Investigating Back Pain: Shedding Light on Modic Changes
The Burden of Chronic Low Back Pain
Chronic low back pain is the leading cause of years lived with disability in humans worldwide. It entails persistent discomfort in the lower region of the spine, often impairing mobility, reducing quality of life, and causing substantial suffering. While it is difficult to pinpoint the specific cause of this ailment, in humans it is commonly associated with degenerative changes in the spinal discs – small shock-absorbing cushions that separate vertebrae, the bones comprising the spine.
Understanding the combination of factors that contribute to this condition has been a longstanding challenge, leading to a recent study by Martijn Beukers and colleagues. By closely investigating alterations within spinal structures, their research sheds light on potential triggers for chronic low back pain, with a particular focus on a phenomenon called “Modic changes.”
Modic changes, named after the Danish radiologist Michael Modic, are alterations within the vertebral bodies adjacent to the intervertebral discs and are intriguing because they can serve as potential indicators of underlying spinal conditions. In humans, these changes have been linked to chronic lower back pain and have sparked extensive research into understanding their precise role and contributing factors.
Modic changes come in three types, each potentially signaling different bone conditions. However, studying them at the tissue level and gaining an in-depth understanding of the underlying mechanisms in humans is challenging due to limited samples. As a result, researchers investigating Modic changes are turning to dog spines as a valuable model. Dogs with intervertebral disc disease present similarities to humans in terms of spine-related issues, making them useful in exploring these changes. Comparing dog and human spines could provide insights into diagnosing and treating spine issues for both species, leading to improved health outcomes for humans and dogs alike. Moreover, the translatability of dog research to humans could substantially increase the body of evidence in this field, as well as our understanding. However, dog Modic changes have remained relatively unexplored terrain – until now.
How the Research was Conducted
In this study, vets who routinely perform research teamed up with expert scientists from the human field to provide in-depth analysis of medical records and MRI scans from a large pool of 340 dogs with symptoms of back pain or neurological issues. The research focused on the lower back. This area bears similarity to the human lumbar spine, often afflicted by chronic low back pain.
What were the Results?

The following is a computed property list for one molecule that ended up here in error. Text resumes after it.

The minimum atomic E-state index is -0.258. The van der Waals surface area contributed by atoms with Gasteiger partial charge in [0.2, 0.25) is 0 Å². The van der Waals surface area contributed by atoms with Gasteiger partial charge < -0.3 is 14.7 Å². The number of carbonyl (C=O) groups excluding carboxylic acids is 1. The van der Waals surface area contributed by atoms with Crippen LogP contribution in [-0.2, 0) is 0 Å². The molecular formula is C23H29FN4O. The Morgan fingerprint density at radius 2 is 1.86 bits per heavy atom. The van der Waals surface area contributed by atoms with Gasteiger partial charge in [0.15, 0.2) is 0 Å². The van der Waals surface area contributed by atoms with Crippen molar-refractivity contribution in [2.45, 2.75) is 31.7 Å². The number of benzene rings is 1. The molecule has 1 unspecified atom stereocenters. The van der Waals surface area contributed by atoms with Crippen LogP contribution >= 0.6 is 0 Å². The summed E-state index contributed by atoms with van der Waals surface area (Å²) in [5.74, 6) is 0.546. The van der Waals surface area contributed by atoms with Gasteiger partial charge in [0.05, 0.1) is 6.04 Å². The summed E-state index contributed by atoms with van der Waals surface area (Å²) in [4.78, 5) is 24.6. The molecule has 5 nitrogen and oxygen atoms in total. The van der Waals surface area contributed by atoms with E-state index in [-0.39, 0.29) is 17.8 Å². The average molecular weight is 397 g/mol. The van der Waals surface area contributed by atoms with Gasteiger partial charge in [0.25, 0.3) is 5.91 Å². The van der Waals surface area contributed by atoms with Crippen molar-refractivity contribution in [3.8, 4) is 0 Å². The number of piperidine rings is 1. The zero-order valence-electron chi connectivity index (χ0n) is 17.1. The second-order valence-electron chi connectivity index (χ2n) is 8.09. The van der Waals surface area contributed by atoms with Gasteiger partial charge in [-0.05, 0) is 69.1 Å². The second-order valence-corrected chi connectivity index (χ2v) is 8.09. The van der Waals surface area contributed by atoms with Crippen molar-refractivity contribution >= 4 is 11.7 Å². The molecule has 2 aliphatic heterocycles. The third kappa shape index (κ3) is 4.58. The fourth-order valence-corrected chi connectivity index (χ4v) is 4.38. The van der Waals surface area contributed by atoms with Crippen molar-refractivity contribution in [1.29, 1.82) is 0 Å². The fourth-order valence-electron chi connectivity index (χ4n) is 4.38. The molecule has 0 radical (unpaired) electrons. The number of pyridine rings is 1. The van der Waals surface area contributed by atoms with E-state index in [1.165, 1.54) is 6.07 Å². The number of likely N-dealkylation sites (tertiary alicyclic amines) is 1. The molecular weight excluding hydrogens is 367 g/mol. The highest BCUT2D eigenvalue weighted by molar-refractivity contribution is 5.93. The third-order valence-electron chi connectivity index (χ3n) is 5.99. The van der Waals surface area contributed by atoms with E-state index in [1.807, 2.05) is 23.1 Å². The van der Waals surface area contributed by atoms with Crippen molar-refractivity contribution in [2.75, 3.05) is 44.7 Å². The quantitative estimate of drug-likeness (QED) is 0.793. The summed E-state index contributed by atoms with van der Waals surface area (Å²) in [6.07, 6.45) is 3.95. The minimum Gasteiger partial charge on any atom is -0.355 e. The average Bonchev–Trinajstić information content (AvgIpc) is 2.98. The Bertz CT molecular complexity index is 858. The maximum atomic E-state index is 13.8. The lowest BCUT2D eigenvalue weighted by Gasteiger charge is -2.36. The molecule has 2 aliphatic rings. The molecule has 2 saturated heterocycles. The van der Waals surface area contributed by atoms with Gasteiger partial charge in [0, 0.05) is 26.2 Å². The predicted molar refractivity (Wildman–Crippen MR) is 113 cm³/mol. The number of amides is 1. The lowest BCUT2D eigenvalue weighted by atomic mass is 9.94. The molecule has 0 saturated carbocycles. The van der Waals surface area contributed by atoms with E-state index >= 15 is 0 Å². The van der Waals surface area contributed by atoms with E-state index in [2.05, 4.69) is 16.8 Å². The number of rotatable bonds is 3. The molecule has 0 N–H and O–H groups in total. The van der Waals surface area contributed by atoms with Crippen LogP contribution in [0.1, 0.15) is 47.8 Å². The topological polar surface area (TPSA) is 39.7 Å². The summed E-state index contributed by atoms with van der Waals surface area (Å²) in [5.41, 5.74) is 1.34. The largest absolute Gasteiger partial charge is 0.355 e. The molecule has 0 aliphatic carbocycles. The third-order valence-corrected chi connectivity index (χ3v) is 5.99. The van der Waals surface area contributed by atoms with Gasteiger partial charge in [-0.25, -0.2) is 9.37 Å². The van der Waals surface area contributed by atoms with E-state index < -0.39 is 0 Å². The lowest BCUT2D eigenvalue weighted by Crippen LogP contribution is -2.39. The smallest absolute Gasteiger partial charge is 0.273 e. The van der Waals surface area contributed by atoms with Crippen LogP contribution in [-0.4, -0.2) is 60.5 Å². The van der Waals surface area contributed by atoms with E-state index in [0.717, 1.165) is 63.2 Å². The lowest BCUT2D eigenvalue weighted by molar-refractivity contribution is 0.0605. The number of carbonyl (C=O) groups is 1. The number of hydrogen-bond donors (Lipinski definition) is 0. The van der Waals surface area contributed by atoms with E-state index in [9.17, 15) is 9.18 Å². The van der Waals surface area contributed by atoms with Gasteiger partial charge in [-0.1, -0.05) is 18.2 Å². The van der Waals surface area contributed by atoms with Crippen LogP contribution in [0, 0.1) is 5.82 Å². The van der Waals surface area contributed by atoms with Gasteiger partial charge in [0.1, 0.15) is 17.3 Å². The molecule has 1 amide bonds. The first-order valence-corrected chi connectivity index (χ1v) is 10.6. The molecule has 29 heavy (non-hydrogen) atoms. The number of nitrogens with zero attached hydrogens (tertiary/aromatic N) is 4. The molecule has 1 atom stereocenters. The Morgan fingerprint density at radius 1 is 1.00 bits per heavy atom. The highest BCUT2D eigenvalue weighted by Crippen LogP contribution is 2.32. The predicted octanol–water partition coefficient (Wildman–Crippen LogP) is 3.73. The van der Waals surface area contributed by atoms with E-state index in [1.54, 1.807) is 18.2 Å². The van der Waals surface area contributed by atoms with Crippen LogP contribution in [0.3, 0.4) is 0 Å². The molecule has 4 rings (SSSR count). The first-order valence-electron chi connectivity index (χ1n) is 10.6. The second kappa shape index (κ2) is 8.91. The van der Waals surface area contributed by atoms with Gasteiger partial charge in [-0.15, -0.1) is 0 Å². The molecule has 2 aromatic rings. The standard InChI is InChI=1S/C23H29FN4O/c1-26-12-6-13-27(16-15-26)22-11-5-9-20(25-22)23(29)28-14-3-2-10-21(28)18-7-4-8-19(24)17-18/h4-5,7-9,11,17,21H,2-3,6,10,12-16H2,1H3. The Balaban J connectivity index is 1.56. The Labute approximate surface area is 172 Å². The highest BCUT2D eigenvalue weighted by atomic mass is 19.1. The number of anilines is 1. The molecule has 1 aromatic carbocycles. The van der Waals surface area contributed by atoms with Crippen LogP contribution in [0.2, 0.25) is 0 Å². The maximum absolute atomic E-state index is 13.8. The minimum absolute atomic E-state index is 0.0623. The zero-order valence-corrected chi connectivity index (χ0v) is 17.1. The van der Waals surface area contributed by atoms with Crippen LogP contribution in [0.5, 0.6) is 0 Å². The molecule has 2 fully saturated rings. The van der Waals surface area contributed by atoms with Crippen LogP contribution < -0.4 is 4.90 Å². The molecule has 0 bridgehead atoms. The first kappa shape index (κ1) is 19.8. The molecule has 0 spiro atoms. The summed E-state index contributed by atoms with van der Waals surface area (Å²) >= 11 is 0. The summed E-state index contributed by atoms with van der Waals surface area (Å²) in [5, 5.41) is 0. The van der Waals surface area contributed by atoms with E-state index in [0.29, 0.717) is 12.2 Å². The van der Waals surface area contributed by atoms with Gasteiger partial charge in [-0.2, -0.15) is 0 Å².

The study found that 66% of the dogs exhibited Modic changes, pointing to a potential parallel between human and canine spinal health. However, a key difference between humans and dogs was observed where in dogs, Type 3 Modic changes were the most prevalent, unlike the dominant Type 2 changes observed in humans. A possible explanation for this lies in the fact that dogs are usually diagnosed later than humans as pain is not always appropriately recognized by the dog owner or vet practitioner.
As the researchers delved deeper into the findings, they identified age as a significant influencer in the occurrence of Modic changes. Older dogs were more prone to experiencing these spinal alterations. Additionally, dogs struggling with disc herniation – a condition where spinal disc cushions become displaced — were more likely to encounter Modic changes.
What comes next?
This investigation by Martijn Beukers and colleagues into Modic changes in dog spines provides a deeper understanding of the mechanisms behind dog back pain and underscores the relationship between age, structural dynamics, and potential underlying conditions. By unearthing these connections, the study sets the stage to determine the translatability of Modic changes in dog low back pain patients to human low back pain patients.
Epidemiology of Modic changes in dogs: Prevalence, possible risk factors, and association with spinal phenotypes
First published: 21st July 2023
Funding information: This project has received funding from the European Union’s Horizon 2020 research and innovation program under grant agreement no. 825925 and the Dutch Arthritis Society (LLP22 and LLP12). We are grateful to Khaled Aboushaala, MD (Department of Orthopedic Surgery, Rush Medical College, Rush University Medical Center, Chicago) who retrieved representative MRI of Modic changes in the human spine for Figure 2.
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